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BOWEL CONDITIONS

Irritable Bowel Syndrome

 

What is irritable bowel syndrome?

Irritable bowel syndrome (IBS) is a common disorder often confused with Inflammatory bowel disease (IBD), which is a very different condition. IBS is a functional disorder of the bowel, which results from abnormal communication between the nervous system and muscles of the bowel. This may cause the bowel to be “irritated” or more sensitive, resulting in contractions that are too forceful and rapid or too weak and slow at different times.

What are the symptoms of IBS?

Symptoms may include chronic abdominal pain, cramping, or bloating accompanied by diarrhea, constipation, or both at different times. Pain and cramping may be relieved after having a bowel movement. Stress may contribute to the symptoms of IBS.

Fever, anemia, rectal bleeding, and unexplained weight loss are NOT symptoms of IBS and may indicate a more serious condition. Early detection is key. Do not wait to make an appointment to be evaluated by your physician.

How is IBS diagnosed?

A thorough history and physical exam by a physician is necessary to exclude more serious conditions. Testing may include blood tests, stool tests, digital rectal exam, colonoscopy or x-ray studies. A hydrogen breath test may be ordered to exclude small bowel bacterial overgrowth (SIBO), a condition that is often confused with IBS.

How is IBS treated?

Diet and lifestyle modification are key to the management of IBS. Stress may play a significant role in the symptoms of IBS. Stress reduction is therefore key in the management of IBS. Treatments such as behavioral therapy, biofeedback, or relaxation may help relieve the symptoms of IBS in some individuals.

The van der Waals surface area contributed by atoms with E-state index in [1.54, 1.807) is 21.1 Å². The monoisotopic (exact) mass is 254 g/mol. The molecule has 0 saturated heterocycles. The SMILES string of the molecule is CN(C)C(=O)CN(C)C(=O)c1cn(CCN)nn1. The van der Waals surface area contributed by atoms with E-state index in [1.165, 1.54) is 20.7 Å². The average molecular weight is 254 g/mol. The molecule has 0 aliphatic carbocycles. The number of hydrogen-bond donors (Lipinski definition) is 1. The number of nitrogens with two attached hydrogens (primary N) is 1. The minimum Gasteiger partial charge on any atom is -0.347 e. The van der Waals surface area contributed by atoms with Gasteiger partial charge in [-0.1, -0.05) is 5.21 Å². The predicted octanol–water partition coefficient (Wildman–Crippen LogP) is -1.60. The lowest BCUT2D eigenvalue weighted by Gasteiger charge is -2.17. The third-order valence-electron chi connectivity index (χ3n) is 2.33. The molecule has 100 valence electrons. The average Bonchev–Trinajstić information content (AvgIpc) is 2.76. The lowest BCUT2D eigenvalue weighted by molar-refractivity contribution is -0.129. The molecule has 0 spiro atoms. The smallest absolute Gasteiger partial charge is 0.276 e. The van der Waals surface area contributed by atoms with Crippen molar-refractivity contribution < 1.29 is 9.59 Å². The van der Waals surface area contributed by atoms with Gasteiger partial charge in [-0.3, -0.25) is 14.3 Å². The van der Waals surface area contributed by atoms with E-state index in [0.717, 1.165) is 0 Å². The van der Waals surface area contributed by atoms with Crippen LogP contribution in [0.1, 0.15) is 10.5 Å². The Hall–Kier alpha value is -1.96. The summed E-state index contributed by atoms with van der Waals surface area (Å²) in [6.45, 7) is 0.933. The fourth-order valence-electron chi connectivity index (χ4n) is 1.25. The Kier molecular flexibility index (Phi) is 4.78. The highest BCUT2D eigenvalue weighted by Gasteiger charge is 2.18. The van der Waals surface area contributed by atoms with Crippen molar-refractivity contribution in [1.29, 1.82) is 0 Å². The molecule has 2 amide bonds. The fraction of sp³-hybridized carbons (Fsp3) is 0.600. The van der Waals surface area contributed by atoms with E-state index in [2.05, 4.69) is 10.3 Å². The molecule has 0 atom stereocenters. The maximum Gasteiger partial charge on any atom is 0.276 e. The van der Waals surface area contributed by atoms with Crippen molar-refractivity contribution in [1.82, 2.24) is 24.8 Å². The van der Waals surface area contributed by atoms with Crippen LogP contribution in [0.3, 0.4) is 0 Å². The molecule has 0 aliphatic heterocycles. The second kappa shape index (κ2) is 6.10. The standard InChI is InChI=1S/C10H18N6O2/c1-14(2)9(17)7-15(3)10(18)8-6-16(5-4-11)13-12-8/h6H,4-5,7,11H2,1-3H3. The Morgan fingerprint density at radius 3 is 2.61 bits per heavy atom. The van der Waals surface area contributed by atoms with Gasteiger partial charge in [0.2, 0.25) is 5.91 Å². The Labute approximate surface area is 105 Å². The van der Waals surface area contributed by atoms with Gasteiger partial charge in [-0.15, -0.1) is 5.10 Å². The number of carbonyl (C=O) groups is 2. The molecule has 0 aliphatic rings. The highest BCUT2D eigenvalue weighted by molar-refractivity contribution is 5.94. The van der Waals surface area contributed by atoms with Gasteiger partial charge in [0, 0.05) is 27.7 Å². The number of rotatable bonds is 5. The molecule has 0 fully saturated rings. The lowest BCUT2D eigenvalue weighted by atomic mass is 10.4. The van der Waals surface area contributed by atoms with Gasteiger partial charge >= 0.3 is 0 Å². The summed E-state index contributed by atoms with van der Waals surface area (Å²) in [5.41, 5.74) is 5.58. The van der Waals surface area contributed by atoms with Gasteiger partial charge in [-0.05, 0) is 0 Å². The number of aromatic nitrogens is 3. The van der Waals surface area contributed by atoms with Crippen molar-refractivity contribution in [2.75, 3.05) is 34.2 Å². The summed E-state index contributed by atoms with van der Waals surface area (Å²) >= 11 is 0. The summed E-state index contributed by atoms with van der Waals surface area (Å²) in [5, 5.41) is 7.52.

Diet modification may help with mild to moderate symptoms. Keep a food diary to help identify certain trigger foods that exacerbate your symptoms. You may try avoiding foods that are fried or too fatty. Gas producing foods such as beans, cabbage, cauliflower, broccoli, Brussels sprouts and onions may cause bloating and discomfort. Caffeine or alcohol may make symptoms worse. Certain sugars such as sorbitol (in low calorie products or chewing gum) and sugars found in honey may be poorly absorbed by the gut and cause cramping and diarrhea.

Increasing dietary fiber may improve symptoms of IBS by bulking stool to promote motility through your colon (if you are constipated) or absorb water to alleviate diarrhea. In general 25-30 grams of fiber per day and 8 – 10 glasses of fluids is recommended to maintain colon health. In some people, too much fiber can also cause discomfort. Add fiber gradually and supplement with adequate amount of liquids to avoid exacerbating your symptoms.

Individuals with moderate to severe IBS may benefit from prescribed medication. Medications can help to control the symptoms of IBS but they do not cure the condition.